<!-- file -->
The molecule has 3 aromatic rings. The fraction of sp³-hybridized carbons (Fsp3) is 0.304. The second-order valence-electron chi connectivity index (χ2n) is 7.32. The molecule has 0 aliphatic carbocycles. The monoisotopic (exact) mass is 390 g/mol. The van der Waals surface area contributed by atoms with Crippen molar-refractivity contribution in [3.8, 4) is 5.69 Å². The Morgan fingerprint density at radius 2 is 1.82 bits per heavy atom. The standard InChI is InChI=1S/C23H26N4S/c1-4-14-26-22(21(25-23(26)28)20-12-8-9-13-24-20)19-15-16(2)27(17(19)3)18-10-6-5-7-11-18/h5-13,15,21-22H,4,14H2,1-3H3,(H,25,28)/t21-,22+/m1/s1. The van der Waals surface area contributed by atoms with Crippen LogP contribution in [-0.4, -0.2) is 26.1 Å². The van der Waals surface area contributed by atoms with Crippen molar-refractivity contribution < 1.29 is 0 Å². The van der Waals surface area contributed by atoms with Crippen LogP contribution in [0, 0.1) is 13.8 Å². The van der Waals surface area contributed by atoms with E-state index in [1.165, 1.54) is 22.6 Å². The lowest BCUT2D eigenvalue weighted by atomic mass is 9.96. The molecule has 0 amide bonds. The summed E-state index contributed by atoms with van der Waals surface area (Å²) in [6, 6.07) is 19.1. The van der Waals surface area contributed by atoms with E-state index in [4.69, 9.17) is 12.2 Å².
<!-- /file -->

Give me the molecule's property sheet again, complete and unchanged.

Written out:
The molecule has 3 aromatic rings. The fraction of sp³-hybridized carbons (Fsp3) is 0.304. The second-order valence-electron chi connectivity index (χ2n) is 7.32. The molecule has 0 aliphatic carbocycles. The monoisotopic (exact) mass is 390 g/mol. The van der Waals surface area contributed by atoms with Crippen molar-refractivity contribution in [3.8, 4) is 5.69 Å². The Morgan fingerprint density at radius 2 is 1.82 bits per heavy atom. The standard InChI is InChI=1S/C23H26N4S/c1-4-14-26-22(21(25-23(26)28)20-12-8-9-13-24-20)19-15-16(2)27(17(19)3)18-10-6-5-7-11-18/h5-13,15,21-22H,4,14H2,1-3H3,(H,25,28)/t21-,22+/m1/s1. The van der Waals surface area contributed by atoms with Crippen LogP contribution in [-0.4, -0.2) is 26.1 Å². The van der Waals surface area contributed by atoms with Crippen molar-refractivity contribution < 1.29 is 0 Å². The van der Waals surface area contributed by atoms with Crippen LogP contribution in [0, 0.1) is 13.8 Å². The van der Waals surface area contributed by atoms with E-state index in [1.165, 1.54) is 22.6 Å². The lowest BCUT2D eigenvalue weighted by atomic mass is 9.96. The molecule has 0 amide bonds. The summed E-state index contributed by atoms with van der Waals surface area (Å²) in [6, 6.07) is 19.1. The van der Waals surface area contributed by atoms with E-state index in [4.69, 9.17) is 12.2 Å².